Hopepunk glorifies struggle within the insurmountable confines of an unjust world. For it, hope looks, if anything, like the energy to keep on going in spite of it all. But this, to my mind, looks more like being resigned — in the sense of being resigned to one's fate. Hopepunk is only hopeful insofar as it represses active, open despair.
Towards the end of his life, the Frankfurt School critical theorist Theodor Adorno was also accused of resignation. In the eyes of the West German student movement, Adorno was a coddled bourgeois — only willing to develop a theory as to why society is bad, never daring to “draw the practical consequences” from it. There were, if we're being honest, elements of truth to that accusation. (In one notorious incident, Adorno called the literal police on student activists who occupied some of his department’s offices. But that shouldn’t mean we ought to discount his rebuttal.)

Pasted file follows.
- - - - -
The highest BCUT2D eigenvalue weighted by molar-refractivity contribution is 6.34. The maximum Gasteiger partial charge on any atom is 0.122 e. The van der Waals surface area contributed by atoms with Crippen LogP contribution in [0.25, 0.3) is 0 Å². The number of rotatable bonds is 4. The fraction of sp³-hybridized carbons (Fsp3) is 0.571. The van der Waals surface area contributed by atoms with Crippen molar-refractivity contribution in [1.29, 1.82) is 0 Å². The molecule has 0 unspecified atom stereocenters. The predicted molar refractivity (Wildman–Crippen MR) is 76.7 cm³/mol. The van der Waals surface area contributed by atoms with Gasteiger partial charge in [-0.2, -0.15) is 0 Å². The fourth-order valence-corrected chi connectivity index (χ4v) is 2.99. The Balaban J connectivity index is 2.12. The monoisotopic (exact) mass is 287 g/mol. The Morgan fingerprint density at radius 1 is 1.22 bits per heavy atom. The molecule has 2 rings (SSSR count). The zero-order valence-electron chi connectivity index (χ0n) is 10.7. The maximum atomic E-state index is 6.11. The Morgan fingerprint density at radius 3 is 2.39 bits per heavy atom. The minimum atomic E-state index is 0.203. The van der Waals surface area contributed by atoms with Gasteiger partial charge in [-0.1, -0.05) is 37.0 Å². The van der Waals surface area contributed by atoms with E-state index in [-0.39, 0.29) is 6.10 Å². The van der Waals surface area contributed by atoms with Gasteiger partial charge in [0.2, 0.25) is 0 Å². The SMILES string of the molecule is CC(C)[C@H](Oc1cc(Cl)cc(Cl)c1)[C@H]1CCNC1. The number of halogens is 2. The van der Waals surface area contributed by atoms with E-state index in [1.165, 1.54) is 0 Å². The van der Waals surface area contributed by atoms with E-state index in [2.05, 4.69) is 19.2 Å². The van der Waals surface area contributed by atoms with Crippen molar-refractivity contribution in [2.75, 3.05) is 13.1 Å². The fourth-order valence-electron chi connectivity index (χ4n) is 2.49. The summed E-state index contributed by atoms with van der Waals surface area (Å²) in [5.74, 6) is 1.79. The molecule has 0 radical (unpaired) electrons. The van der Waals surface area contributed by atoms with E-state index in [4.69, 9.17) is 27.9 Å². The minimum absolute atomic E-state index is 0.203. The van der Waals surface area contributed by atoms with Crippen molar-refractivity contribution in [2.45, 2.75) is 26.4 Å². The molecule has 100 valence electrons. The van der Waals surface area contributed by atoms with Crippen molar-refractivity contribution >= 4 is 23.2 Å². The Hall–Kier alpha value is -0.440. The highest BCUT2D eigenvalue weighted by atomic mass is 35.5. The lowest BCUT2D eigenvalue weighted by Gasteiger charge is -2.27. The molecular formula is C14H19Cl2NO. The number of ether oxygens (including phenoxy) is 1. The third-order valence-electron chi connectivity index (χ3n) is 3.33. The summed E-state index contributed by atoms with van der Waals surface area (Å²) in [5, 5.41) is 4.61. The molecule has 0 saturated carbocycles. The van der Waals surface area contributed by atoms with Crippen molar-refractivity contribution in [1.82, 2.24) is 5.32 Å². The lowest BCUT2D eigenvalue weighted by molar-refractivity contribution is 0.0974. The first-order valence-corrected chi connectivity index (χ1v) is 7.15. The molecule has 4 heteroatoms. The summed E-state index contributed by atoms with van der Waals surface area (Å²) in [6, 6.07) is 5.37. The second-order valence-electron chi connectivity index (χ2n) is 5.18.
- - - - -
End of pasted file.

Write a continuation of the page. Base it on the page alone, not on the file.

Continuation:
Hopepunk is only hopeful insofar as it represses active, open despair.
In fact — as Adorno argued in a short essay on the topic of “resignation” — the student activists were the truly hopeless ones. Despite the fact their activism stood no chance of actually changing anything, the students were determined — in true hopepunk style — to feel like they were doing something. This smacked, quipped Adorno, of the comforts of DIY: “activities that do what has long been done better by the means of industrial production only in order to inspire in the unfree individuals... the assurance that everything depends on them.” Through “pseudo-activities” such as marches and occupations, activists were “spared from recognizing” the true extent of their powerlessness.